Update: Ocean Productivity Holding Steady?
by Bill Chameides | May 2nd, 2011
posted by Erica Rowell (Editor)
The ocean’s little green guys are doing fine, according to new research.
Last summer TheGreenGrok covered a paper published in the journal Nature by Daniel Boyce of Dalhousie University in Nova Scotia and colleagues, which reported evidence of a decades-long decline in global ocean productivity (i.e., the amount of photosynthesis carried out by those one-celled algae we call phytoplankton). The decline was staggeringly large: about one percent per year, amounting to an overall productivity decrease of about 50 percent since 1899. The authors argued their detected decrease was “unequivocal” and speculated that it could likely be attributed to global warming.
While I thought the connection between global warming and a decline in ocean productivity advanced by Boyce et al was reasonable, I had a hard time swallowing the size of the decline they reported. A factor-of-two decrease in ocean productivity is a huge change whose impact on the carbon cycle and global fisheries would be hard to miss. In my post from last August, I wrote that I found the size of the decline ”surprising” and inserted my own speculation that “in all likelihood the overall decrease was not quite so large.” I left off the discussion with the fact the Boyce et al paper left me with “some questions unanswered” that would “have to wait for additional research.”
Additional Research Arrives
That has now arrived in the form of three new critical comments published this month in Nature, which take the questioning of the Boyce et al’s findings a major step farther than my own. Collectively, these criticisms do not just conclude that the decline is overstated but that in all likelihood there has been no significant decline at all.
Two of these critiques — one by David Mackas of the Institute of Ocean Sciences in Sidney, British Columbia, and the other by Ryan Rykaczewski and John Dunne of the Geophysical Fluid Dynamics Laboratory in Princeton, New Jersey (a part of the National Oceanic and Atmospheric Administration) — argue that the trend detected by Boyce et al is an artifact of the methodology they used. This methodology combined two datasets: an older one based on an analysis of seawater samples and a modern one based on ocean color measurements from satellites. The new communications argue that most of the decline Boyce et al reported could be attributed to having mixed two incompatible datasets as opposed to an actual decline in productivity.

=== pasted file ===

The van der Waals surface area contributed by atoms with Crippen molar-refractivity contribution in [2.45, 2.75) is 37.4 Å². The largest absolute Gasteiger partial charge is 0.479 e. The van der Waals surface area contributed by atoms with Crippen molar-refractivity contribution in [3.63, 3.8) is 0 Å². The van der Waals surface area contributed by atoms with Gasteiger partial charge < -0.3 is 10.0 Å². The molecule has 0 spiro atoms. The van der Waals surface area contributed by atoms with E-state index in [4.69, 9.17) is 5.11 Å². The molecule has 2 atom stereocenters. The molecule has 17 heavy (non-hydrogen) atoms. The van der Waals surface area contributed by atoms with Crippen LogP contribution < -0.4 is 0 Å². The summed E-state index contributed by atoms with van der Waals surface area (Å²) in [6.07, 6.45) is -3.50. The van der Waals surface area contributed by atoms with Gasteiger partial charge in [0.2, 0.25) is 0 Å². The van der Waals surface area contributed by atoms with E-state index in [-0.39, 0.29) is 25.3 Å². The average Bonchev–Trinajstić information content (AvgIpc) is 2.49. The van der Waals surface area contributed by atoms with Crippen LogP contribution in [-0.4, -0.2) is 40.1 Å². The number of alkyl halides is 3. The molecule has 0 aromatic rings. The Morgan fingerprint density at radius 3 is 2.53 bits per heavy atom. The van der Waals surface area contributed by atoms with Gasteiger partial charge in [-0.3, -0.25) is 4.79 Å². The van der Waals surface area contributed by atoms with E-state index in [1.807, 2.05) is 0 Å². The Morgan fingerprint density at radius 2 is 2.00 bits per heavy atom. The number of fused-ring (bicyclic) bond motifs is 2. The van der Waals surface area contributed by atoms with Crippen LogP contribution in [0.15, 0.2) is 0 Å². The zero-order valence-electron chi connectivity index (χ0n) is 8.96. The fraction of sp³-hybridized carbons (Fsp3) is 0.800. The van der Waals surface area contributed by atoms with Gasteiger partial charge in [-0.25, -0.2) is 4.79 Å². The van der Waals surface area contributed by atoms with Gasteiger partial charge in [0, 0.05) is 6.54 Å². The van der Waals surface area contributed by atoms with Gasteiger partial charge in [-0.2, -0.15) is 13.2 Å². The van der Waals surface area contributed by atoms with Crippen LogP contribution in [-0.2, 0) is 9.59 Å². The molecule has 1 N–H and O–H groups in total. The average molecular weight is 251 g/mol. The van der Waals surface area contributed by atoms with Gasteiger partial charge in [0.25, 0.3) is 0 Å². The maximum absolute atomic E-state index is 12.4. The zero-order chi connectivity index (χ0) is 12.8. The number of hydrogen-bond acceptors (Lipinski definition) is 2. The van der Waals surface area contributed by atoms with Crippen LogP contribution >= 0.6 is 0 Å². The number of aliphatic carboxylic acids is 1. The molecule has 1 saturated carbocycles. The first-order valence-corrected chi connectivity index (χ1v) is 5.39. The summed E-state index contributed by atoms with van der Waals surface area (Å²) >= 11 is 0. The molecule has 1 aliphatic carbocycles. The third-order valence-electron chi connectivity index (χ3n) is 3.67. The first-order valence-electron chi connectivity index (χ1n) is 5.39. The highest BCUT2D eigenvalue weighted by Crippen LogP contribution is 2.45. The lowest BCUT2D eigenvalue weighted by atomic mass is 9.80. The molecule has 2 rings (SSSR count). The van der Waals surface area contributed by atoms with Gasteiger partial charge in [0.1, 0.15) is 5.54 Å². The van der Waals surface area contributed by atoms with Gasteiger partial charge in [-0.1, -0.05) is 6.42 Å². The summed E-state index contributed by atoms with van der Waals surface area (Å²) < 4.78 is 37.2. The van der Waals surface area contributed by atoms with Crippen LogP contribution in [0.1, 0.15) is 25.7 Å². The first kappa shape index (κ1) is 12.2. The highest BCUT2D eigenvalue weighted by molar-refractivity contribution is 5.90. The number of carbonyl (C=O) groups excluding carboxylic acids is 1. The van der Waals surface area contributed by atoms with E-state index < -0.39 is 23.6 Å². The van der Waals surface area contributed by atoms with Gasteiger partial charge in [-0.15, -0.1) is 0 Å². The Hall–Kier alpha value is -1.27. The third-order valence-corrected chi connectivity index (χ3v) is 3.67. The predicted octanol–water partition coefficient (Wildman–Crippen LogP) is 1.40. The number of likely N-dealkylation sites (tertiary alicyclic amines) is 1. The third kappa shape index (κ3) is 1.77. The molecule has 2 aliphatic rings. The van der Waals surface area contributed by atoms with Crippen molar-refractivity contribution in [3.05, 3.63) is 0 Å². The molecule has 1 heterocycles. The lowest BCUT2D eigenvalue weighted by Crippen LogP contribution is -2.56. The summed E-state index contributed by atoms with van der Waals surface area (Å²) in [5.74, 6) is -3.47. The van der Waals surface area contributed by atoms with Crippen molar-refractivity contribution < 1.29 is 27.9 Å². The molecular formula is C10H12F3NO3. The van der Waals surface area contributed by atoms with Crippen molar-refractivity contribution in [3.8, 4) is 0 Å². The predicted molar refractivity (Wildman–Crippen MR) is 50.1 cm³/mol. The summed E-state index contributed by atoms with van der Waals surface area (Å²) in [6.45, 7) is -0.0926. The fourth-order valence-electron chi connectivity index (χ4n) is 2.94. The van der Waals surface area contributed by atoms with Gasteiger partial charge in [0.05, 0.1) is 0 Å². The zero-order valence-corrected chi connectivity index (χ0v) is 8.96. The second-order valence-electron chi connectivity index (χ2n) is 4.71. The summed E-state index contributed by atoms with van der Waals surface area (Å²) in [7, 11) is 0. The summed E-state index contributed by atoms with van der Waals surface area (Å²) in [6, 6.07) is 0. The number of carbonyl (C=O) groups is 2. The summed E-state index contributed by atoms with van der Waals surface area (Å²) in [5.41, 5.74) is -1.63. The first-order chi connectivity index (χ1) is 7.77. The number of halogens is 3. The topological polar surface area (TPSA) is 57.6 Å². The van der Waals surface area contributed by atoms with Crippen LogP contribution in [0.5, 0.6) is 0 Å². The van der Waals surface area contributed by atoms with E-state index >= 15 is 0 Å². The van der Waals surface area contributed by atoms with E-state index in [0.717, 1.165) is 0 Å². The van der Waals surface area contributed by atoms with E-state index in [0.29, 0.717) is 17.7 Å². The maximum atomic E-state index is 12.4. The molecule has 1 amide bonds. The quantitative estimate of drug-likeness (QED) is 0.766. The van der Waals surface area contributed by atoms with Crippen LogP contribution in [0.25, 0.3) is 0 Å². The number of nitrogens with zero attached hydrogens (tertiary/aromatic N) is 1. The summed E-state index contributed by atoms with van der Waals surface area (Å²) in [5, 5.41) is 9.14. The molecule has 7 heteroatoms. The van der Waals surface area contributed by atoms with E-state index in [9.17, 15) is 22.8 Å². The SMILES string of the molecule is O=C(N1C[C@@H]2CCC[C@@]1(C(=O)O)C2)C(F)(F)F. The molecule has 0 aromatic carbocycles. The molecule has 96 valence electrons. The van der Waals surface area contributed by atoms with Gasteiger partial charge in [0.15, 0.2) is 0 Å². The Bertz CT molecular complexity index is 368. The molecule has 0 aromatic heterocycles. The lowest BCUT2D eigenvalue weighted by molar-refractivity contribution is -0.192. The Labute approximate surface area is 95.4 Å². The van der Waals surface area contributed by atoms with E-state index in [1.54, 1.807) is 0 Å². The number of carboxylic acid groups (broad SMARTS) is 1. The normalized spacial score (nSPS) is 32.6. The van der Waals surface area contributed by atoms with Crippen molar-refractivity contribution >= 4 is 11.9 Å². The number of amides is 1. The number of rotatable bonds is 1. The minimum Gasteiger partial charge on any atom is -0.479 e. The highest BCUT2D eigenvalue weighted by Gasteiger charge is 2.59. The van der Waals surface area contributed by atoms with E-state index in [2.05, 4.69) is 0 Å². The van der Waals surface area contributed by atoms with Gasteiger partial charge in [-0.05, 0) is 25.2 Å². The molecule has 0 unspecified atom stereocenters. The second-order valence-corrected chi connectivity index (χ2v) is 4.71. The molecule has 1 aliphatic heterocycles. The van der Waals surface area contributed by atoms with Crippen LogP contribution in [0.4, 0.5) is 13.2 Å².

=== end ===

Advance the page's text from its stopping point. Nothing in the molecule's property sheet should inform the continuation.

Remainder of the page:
The third criticism, written by Abigail McQuatters-Gollop of the Sir Alister Hardy Foundation for Ocean Science in the United Kingdom and co-authors, reported on an analysis of the long-term trend in phytoplankton abundance using a different, independent dataset derived from the 80-year Continuous Plankton Recorder survey. Rather than a decline, this dataset suggests that ocean productivity, especially in most recent decades, is on the rise.
And a Rebuttal Follows
As is the custom in scientific circles, these criticisms were rebutted by Boyce et al in the same issue of Nature. The rebuttal to both the Mackas and the Rykaczewski and Dunne critiques gets fairly technical but basically claims that the critiques fail to take into account the methods Boyce et al used to combine the two datasets to make them compatible for a trend analysis. In response to the other criticism, Boyce et al point out that the dataset McQuatters-Gollop et al used was designed to monitor subsets of the total phytoplankton population in part in areas outside of areas of interest to Boyce et al and thus is not really a comparable record of ocean productivity.
A Model for Public Discourse?
Given the hyperbole and personal attacks that so often masquerade for debate today, it’s worth noting the tenor of this debate. First of all, such exchanges are quite common in the literature, where critical comments on a paper are published along with a rebuttal by the original authors. And as a rule, these exchanges are made in a civil manner and in the spirit of advancing scientific understanding. This exchange on ocean productivity is no exception. For example, in their concluding paragraph, Rykaczewski and Dunne commend Boyce et al for addressing “this critical issue,” and refer to the exchange as a “dialogue.” Similarly, in their rebuttal, Boyce et al characterize the three critiques as “thoughtful” and they “welcome the critical suggestions.” That this topic is part and parcel to the highly contentious issue of global warming did not prevent these scientists from acting as colleagues.
So, what’s the bottom line from the exchange? For one, it would appear that the report of the decline of ocean phytoplankton may have been premature, or maybe not; we’ll have to see. And two: reports of the decline of scientific discourse aimed at advancing understanding are plain wrong.filed under: climate change, faculty, global warming, nature, oceans, science
and: Daniel Boyce, ocean productivity, phytoplankton, research, scientific method